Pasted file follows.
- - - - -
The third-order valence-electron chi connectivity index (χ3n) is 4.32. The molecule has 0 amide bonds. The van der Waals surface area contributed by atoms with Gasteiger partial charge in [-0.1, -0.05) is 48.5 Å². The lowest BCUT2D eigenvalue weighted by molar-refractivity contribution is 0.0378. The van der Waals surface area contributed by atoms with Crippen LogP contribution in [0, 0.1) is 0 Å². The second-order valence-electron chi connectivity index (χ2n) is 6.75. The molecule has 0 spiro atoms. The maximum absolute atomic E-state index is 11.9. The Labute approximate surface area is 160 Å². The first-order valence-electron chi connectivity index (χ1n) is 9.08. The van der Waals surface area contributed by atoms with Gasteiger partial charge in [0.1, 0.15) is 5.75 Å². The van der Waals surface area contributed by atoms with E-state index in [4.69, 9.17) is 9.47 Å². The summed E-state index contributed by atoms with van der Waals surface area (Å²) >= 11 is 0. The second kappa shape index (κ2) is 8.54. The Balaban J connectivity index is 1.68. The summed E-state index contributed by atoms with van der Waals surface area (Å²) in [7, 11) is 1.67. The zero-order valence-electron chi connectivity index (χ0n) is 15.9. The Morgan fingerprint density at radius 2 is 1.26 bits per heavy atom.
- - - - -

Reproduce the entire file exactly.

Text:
The third-order valence-electron chi connectivity index (χ3n) is 4.32. The molecule has 0 amide bonds. The van der Waals surface area contributed by atoms with Gasteiger partial charge in [-0.1, -0.05) is 48.5 Å². The lowest BCUT2D eigenvalue weighted by molar-refractivity contribution is 0.0378. The van der Waals surface area contributed by atoms with Crippen LogP contribution in [0, 0.1) is 0 Å². The second-order valence-electron chi connectivity index (χ2n) is 6.75. The molecule has 0 spiro atoms. The maximum absolute atomic E-state index is 11.9. The Labute approximate surface area is 160 Å². The first-order valence-electron chi connectivity index (χ1n) is 9.08. The van der Waals surface area contributed by atoms with Gasteiger partial charge in [0.1, 0.15) is 5.75 Å². The van der Waals surface area contributed by atoms with E-state index in [4.69, 9.17) is 9.47 Å². The summed E-state index contributed by atoms with van der Waals surface area (Å²) >= 11 is 0. The second kappa shape index (κ2) is 8.54. The Balaban J connectivity index is 1.68. The summed E-state index contributed by atoms with van der Waals surface area (Å²) in [7, 11) is 1.67. The zero-order valence-electron chi connectivity index (χ0n) is 15.9. The Morgan fingerprint density at radius 2 is 1.26 bits per heavy atom.